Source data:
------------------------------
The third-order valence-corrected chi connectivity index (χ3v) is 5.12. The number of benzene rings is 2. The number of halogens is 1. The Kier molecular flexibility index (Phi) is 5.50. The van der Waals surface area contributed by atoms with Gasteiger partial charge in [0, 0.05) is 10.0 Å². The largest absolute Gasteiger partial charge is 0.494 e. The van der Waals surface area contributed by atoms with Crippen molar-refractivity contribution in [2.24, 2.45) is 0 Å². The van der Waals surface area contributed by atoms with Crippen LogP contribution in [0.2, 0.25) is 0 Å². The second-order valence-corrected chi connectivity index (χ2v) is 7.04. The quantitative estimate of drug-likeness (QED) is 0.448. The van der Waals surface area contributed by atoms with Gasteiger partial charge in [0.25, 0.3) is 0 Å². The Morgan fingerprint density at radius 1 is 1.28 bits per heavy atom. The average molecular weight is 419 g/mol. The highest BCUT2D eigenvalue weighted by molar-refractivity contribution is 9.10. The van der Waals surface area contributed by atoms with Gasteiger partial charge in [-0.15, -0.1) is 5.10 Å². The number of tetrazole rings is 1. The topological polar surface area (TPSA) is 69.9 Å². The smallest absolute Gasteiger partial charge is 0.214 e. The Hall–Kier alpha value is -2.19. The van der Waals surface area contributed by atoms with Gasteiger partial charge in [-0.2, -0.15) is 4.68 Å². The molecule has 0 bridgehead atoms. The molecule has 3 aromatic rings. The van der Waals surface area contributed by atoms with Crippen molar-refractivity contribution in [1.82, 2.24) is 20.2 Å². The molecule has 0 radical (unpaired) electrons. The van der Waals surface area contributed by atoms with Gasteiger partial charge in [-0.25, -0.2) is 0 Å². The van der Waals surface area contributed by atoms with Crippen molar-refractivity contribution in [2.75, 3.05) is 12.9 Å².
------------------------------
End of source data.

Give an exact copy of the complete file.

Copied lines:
The third-order valence-corrected chi connectivity index (χ3v) is 5.12. The number of benzene rings is 2. The number of halogens is 1. The Kier molecular flexibility index (Phi) is 5.50. The van der Waals surface area contributed by atoms with Gasteiger partial charge in [0, 0.05) is 10.0 Å². The largest absolute Gasteiger partial charge is 0.494 e. The van der Waals surface area contributed by atoms with Crippen molar-refractivity contribution in [2.24, 2.45) is 0 Å². The van der Waals surface area contributed by atoms with Crippen LogP contribution in [0.2, 0.25) is 0 Å². The second-order valence-corrected chi connectivity index (χ2v) is 7.04. The quantitative estimate of drug-likeness (QED) is 0.448. The van der Waals surface area contributed by atoms with Gasteiger partial charge in [0.25, 0.3) is 0 Å². The Morgan fingerprint density at radius 1 is 1.28 bits per heavy atom. The average molecular weight is 419 g/mol. The highest BCUT2D eigenvalue weighted by molar-refractivity contribution is 9.10. The van der Waals surface area contributed by atoms with Gasteiger partial charge in [-0.15, -0.1) is 5.10 Å². The number of tetrazole rings is 1. The topological polar surface area (TPSA) is 69.9 Å². The smallest absolute Gasteiger partial charge is 0.214 e. The Hall–Kier alpha value is -2.19. The van der Waals surface area contributed by atoms with Gasteiger partial charge in [-0.2, -0.15) is 4.68 Å². The molecule has 0 bridgehead atoms. The molecule has 3 aromatic rings. The van der Waals surface area contributed by atoms with Crippen molar-refractivity contribution in [1.82, 2.24) is 20.2 Å². The molecule has 0 radical (unpaired) electrons. The van der Waals surface area contributed by atoms with Gasteiger partial charge in [-0.25, -0.2) is 0 Å². The van der Waals surface area contributed by atoms with Crippen molar-refractivity contribution in [2.75, 3.05) is 12.9 Å².